Bacon added, "The design and implementation of the phone is beautiful You can immediately tell it is Ubuntu; the Unity mobile experience looks clean and consistent with the desktop and touch is stunningly integrated. The Ubuntu for phones experience is designed to make all your phone content easier to access and your apps more immersive – every edge has a specific purpose, making all your apps, content and controls instantly accessible, without navigating back to the home screen every time. It’s a uniquely, beautifully converged experience."

For better or worse, Canonical will also be offering "compelling customization options for partner apps, content and services. Operators and OEMs can easily add their own branded offerings. Canonical’s personal cloud service, Ubuntu One, provides storage and media services, file sharing and a secure transaction service which enables partners to integrate their own service offerings easily."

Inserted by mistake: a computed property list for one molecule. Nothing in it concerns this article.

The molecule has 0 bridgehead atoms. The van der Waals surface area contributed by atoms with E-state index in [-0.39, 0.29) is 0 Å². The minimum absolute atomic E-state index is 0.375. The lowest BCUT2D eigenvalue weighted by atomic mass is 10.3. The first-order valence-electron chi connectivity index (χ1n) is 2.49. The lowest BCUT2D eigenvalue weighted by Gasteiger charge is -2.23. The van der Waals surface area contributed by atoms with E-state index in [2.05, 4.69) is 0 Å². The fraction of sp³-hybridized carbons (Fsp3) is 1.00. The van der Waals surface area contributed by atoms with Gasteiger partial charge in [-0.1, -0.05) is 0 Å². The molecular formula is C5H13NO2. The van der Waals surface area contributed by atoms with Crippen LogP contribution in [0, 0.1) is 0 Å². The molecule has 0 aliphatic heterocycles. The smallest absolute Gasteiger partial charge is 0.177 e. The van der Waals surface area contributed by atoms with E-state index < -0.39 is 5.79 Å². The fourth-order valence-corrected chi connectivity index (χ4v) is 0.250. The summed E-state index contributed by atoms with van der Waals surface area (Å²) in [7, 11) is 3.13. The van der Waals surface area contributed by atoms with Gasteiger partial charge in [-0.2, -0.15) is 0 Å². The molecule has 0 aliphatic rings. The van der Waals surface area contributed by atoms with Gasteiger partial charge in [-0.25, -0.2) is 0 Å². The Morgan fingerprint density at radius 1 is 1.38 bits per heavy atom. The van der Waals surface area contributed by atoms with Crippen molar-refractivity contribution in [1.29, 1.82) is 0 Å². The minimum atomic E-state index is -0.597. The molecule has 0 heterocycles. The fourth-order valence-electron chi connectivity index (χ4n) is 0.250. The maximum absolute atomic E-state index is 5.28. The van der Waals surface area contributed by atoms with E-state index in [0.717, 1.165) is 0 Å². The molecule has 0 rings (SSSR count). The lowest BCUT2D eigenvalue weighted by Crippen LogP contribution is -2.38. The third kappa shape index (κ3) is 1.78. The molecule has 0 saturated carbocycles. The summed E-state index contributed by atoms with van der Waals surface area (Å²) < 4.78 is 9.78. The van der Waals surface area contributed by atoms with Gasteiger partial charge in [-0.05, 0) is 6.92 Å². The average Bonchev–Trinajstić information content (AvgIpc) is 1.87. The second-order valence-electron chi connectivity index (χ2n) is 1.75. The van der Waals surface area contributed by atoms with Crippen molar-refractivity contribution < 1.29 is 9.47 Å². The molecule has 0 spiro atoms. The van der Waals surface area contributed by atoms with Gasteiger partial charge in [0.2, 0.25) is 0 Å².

This offering isn't aimed for smartphone modders Instead, it's for OEMs and carriers. "Canonical makes it easy to build phones with Ubuntu. The company provides engineering services to offload the complexity of maintaining multiple code bases which has proven to be a common issue for smartphone manufacturers, freeing the manufacturer to focus on hardware design and integration. For silicon vendors, Ubuntu is compatible with a typical Android Board Support Package (BSP). This means Ubuntu is ready to run on the most cost-efficient chipset designs."